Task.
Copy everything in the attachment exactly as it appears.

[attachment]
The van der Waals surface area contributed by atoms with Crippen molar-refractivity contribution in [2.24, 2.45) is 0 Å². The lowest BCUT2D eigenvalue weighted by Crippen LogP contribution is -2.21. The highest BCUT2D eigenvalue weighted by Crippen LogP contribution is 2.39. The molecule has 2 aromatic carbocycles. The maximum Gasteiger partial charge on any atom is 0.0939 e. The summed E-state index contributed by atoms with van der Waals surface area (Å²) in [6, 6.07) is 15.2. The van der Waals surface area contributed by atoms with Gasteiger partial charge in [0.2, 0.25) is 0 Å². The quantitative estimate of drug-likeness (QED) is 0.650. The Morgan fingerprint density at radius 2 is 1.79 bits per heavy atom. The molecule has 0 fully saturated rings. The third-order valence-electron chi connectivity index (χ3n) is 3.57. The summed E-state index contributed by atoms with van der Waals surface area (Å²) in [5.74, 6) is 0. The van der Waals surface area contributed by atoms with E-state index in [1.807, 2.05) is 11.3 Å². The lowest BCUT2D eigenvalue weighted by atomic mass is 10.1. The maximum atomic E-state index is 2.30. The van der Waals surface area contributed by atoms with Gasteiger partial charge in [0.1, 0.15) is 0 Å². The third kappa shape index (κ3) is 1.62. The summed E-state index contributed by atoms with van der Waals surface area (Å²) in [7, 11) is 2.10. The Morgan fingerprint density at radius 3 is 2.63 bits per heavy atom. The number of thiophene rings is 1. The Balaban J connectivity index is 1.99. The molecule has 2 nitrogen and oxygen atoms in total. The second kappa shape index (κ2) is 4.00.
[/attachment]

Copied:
The van der Waals surface area contributed by atoms with Crippen molar-refractivity contribution in [2.24, 2.45) is 0 Å². The lowest BCUT2D eigenvalue weighted by Crippen LogP contribution is -2.21. The highest BCUT2D eigenvalue weighted by Crippen LogP contribution is 2.39. The molecule has 2 aromatic carbocycles. The maximum Gasteiger partial charge on any atom is 0.0939 e. The summed E-state index contributed by atoms with van der Waals surface area (Å²) in [6, 6.07) is 15.2. The van der Waals surface area contributed by atoms with Gasteiger partial charge in [0.2, 0.25) is 0 Å². The quantitative estimate of drug-likeness (QED) is 0.650. The Morgan fingerprint density at radius 2 is 1.79 bits per heavy atom. The molecule has 0 fully saturated rings. The third-order valence-electron chi connectivity index (χ3n) is 3.57. The summed E-state index contributed by atoms with van der Waals surface area (Å²) in [5.74, 6) is 0. The van der Waals surface area contributed by atoms with E-state index in [1.807, 2.05) is 11.3 Å². The lowest BCUT2D eigenvalue weighted by atomic mass is 10.1. The maximum atomic E-state index is 2.30. The van der Waals surface area contributed by atoms with Gasteiger partial charge in [0.1, 0.15) is 0 Å². The third kappa shape index (κ3) is 1.62. The summed E-state index contributed by atoms with van der Waals surface area (Å²) in [7, 11) is 2.10. The Morgan fingerprint density at radius 3 is 2.63 bits per heavy atom. The number of thiophene rings is 1. The Balaban J connectivity index is 1.99. The molecule has 2 nitrogen and oxygen atoms in total. The second kappa shape index (κ2) is 4.00.